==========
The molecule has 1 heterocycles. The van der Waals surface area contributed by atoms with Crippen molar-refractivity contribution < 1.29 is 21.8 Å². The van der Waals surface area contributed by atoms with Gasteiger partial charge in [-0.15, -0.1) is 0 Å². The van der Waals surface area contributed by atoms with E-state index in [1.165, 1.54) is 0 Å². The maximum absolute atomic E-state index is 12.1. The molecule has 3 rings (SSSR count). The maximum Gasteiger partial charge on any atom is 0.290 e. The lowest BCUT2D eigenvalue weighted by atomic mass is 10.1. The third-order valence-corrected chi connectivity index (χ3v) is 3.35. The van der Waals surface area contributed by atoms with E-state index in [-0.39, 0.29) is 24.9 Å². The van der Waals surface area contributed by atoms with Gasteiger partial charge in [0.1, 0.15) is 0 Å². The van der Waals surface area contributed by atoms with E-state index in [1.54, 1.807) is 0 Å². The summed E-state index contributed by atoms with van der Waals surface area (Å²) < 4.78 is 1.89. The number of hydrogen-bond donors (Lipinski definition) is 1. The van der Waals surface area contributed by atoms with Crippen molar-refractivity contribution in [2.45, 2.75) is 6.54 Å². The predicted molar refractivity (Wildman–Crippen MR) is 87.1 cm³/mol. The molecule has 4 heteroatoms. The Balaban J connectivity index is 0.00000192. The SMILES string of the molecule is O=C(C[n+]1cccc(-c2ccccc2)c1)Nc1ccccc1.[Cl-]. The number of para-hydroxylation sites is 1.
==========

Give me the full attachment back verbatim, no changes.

The molecule has 1 heterocycles. The van der Waals surface area contributed by atoms with Crippen molar-refractivity contribution < 1.29 is 21.8 Å². The van der Waals surface area contributed by atoms with Gasteiger partial charge in [-0.15, -0.1) is 0 Å². The van der Waals surface area contributed by atoms with E-state index in [1.165, 1.54) is 0 Å². The maximum absolute atomic E-state index is 12.1. The molecule has 3 rings (SSSR count). The maximum Gasteiger partial charge on any atom is 0.290 e. The lowest BCUT2D eigenvalue weighted by atomic mass is 10.1. The third-order valence-corrected chi connectivity index (χ3v) is 3.35. The van der Waals surface area contributed by atoms with E-state index in [-0.39, 0.29) is 24.9 Å². The van der Waals surface area contributed by atoms with Gasteiger partial charge in [0.1, 0.15) is 0 Å². The van der Waals surface area contributed by atoms with E-state index in [1.54, 1.807) is 0 Å². The summed E-state index contributed by atoms with van der Waals surface area (Å²) < 4.78 is 1.89. The number of hydrogen-bond donors (Lipinski definition) is 1. The van der Waals surface area contributed by atoms with Crippen molar-refractivity contribution in [2.45, 2.75) is 6.54 Å². The predicted molar refractivity (Wildman–Crippen MR) is 87.1 cm³/mol. The molecule has 4 heteroatoms. The Balaban J connectivity index is 0.00000192. The SMILES string of the molecule is O=C(C[n+]1cccc(-c2ccccc2)c1)Nc1ccccc1.[Cl-]. The number of para-hydroxylation sites is 1.